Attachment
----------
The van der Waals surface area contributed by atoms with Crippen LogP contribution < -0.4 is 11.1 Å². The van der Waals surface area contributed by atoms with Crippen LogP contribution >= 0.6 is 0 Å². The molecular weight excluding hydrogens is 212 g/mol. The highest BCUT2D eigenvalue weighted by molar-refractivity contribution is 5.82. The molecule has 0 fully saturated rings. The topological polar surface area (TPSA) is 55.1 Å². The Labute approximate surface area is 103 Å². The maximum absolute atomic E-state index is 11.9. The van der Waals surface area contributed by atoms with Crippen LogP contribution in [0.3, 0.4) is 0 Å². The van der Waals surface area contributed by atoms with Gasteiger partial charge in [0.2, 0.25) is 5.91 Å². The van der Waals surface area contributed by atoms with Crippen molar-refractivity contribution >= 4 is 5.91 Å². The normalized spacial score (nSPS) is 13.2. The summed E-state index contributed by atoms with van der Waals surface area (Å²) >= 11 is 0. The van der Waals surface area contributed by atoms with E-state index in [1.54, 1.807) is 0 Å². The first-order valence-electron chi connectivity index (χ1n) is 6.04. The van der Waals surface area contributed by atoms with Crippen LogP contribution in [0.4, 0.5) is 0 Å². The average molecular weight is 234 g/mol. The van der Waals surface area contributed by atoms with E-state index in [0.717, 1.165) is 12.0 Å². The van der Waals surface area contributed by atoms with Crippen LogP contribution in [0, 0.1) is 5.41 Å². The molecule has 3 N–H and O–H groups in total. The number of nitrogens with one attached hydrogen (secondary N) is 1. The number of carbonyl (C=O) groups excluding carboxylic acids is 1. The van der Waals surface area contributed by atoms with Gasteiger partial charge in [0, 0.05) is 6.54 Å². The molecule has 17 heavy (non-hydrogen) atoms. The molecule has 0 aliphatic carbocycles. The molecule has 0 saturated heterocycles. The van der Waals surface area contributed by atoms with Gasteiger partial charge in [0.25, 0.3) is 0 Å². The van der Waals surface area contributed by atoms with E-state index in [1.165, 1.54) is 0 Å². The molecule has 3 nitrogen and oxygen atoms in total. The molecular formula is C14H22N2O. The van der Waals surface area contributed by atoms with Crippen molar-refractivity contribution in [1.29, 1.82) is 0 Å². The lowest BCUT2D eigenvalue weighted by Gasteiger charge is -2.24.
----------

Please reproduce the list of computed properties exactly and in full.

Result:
The van der Waals surface area contributed by atoms with Crippen LogP contribution < -0.4 is 11.1 Å². The van der Waals surface area contributed by atoms with Crippen LogP contribution >= 0.6 is 0 Å². The molecular weight excluding hydrogens is 212 g/mol. The highest BCUT2D eigenvalue weighted by molar-refractivity contribution is 5.82. The molecule has 0 fully saturated rings. The topological polar surface area (TPSA) is 55.1 Å². The Labute approximate surface area is 103 Å². The maximum absolute atomic E-state index is 11.9. The van der Waals surface area contributed by atoms with Crippen LogP contribution in [0.3, 0.4) is 0 Å². The van der Waals surface area contributed by atoms with Gasteiger partial charge in [0.2, 0.25) is 5.91 Å². The van der Waals surface area contributed by atoms with Crippen molar-refractivity contribution >= 4 is 5.91 Å². The normalized spacial score (nSPS) is 13.2. The summed E-state index contributed by atoms with van der Waals surface area (Å²) >= 11 is 0. The van der Waals surface area contributed by atoms with E-state index in [1.54, 1.807) is 0 Å². The first-order valence-electron chi connectivity index (χ1n) is 6.04. The van der Waals surface area contributed by atoms with Crippen LogP contribution in [0.4, 0.5) is 0 Å². The average molecular weight is 234 g/mol. The van der Waals surface area contributed by atoms with E-state index in [0.717, 1.165) is 12.0 Å². The van der Waals surface area contributed by atoms with Crippen LogP contribution in [0, 0.1) is 5.41 Å². The molecule has 3 N–H and O–H groups in total. The number of nitrogens with one attached hydrogen (secondary N) is 1. The number of carbonyl (C=O) groups excluding carboxylic acids is 1. The van der Waals surface area contributed by atoms with Gasteiger partial charge in [0, 0.05) is 6.54 Å². The molecule has 17 heavy (non-hydrogen) atoms. The molecule has 0 aliphatic carbocycles. The molecule has 0 saturated heterocycles. The van der Waals surface area contributed by atoms with Gasteiger partial charge in [0.25, 0.3) is 0 Å². The van der Waals surface area contributed by atoms with E-state index in [1.165, 1.54) is 0 Å². The molecule has 3 nitrogen and oxygen atoms in total. The molecular formula is C14H22N2O. The van der Waals surface area contributed by atoms with Crippen molar-refractivity contribution in [1.29, 1.82) is 0 Å². The lowest BCUT2D eigenvalue weighted by Gasteiger charge is -2.24.